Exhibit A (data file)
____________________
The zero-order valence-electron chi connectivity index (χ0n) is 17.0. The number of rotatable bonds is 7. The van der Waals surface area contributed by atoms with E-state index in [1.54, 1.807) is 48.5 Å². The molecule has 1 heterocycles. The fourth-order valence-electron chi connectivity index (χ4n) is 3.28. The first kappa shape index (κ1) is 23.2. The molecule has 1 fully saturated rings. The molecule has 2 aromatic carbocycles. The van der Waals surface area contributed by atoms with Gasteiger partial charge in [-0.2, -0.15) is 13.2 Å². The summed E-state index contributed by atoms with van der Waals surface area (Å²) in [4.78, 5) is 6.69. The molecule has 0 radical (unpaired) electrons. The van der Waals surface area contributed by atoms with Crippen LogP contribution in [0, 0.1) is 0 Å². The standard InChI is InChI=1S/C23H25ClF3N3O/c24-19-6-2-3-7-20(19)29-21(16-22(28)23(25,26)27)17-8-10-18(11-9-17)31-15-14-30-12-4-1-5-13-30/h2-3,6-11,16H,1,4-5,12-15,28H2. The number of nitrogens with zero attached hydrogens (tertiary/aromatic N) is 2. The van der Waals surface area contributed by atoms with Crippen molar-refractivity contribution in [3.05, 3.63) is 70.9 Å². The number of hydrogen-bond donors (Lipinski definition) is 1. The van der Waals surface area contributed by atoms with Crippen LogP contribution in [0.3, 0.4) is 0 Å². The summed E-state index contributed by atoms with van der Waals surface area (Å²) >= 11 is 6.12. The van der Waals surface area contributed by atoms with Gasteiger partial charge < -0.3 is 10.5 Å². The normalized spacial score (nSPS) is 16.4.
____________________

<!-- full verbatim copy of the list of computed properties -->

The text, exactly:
The zero-order valence-electron chi connectivity index (χ0n) is 17.0. The number of rotatable bonds is 7. The van der Waals surface area contributed by atoms with E-state index in [1.54, 1.807) is 48.5 Å². The molecule has 1 heterocycles. The fourth-order valence-electron chi connectivity index (χ4n) is 3.28. The first kappa shape index (κ1) is 23.2. The molecule has 1 fully saturated rings. The molecule has 2 aromatic carbocycles. The van der Waals surface area contributed by atoms with Gasteiger partial charge in [-0.2, -0.15) is 13.2 Å². The summed E-state index contributed by atoms with van der Waals surface area (Å²) in [4.78, 5) is 6.69. The molecule has 0 radical (unpaired) electrons. The van der Waals surface area contributed by atoms with Crippen LogP contribution in [0, 0.1) is 0 Å². The standard InChI is InChI=1S/C23H25ClF3N3O/c24-19-6-2-3-7-20(19)29-21(16-22(28)23(25,26)27)17-8-10-18(11-9-17)31-15-14-30-12-4-1-5-13-30/h2-3,6-11,16H,1,4-5,12-15,28H2. The number of nitrogens with zero attached hydrogens (tertiary/aromatic N) is 2. The van der Waals surface area contributed by atoms with Crippen molar-refractivity contribution in [3.05, 3.63) is 70.9 Å². The number of hydrogen-bond donors (Lipinski definition) is 1. The van der Waals surface area contributed by atoms with Crippen LogP contribution in [0.3, 0.4) is 0 Å². The summed E-state index contributed by atoms with van der Waals surface area (Å²) >= 11 is 6.12. The van der Waals surface area contributed by atoms with Gasteiger partial charge < -0.3 is 10.5 Å². The normalized spacial score (nSPS) is 16.4.